December 12, 2012

In my last post I pointed out that when we’ve borrowed words into English, we’ve very often dramatially Anglicised their forms. The particular example I used was “bishop” which comes from the Latin episcopus. There are other examples just as shocking, such as “church”, from the Greek kyriake (NOTE1).

A more recent example of such a shift towards a more English model is that exemplified by “garage”. This word has three main ways of being said, approximately: GARRidge, GARaazh, and gaRAAZH. These three forms represent a scale from most anglicised to least (i.e. from least to most closely resembling the original French). As you can tell, the French “zh” sound generally shifts to “j” in English.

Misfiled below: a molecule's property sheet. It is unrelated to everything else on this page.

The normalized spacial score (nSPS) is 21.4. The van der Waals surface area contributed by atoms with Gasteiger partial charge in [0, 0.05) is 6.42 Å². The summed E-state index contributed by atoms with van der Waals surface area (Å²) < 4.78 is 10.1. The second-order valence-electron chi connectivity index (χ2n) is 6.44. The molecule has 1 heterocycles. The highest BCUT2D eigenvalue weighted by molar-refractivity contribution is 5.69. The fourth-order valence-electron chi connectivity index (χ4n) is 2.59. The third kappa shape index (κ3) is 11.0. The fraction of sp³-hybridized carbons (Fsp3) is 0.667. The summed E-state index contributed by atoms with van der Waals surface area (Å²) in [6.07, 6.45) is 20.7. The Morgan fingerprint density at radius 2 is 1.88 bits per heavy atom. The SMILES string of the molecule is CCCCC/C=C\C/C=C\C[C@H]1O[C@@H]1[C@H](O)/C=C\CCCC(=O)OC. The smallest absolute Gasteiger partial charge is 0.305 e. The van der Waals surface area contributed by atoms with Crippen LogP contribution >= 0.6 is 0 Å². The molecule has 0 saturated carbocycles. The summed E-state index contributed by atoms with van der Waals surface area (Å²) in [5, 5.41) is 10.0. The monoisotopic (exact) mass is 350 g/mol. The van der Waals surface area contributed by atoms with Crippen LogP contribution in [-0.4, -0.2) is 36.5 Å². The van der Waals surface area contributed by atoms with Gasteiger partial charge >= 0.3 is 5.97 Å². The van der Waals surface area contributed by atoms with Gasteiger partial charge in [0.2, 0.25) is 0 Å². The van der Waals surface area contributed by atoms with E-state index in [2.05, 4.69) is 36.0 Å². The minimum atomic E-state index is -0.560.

Anyway, when a word changes to become more English, this is known as “anglicisation” — which strikes one as a word in serious need of anglicisation itself! So let’s give it a go.

“Anglicisation” means ‘to make more English’. So, “make English”. perhaps. Maybe “englishen” (like “redden” and co.) Or else simply “to english”: verbing the noun as we’re wont to do. But my favourite idea for its funness alone is “bishop-shift”; that is, to shift a word along the same lines as “bishop” itself was. (NOTE 2)

NOTE 1: Granted, this was first borrowed as *kirika and wore down along the same lines as other words, e.g., homeborn “hawk” <hafoc, or “world” <wereld, the unstressed vowels being dropped.

NOTE 2: Maybe “to english” could be “anglicise”, but “bishop-shift” could be “naturalise” (of a word)!

© 2012 – 2014 Bryan A. J. Parry

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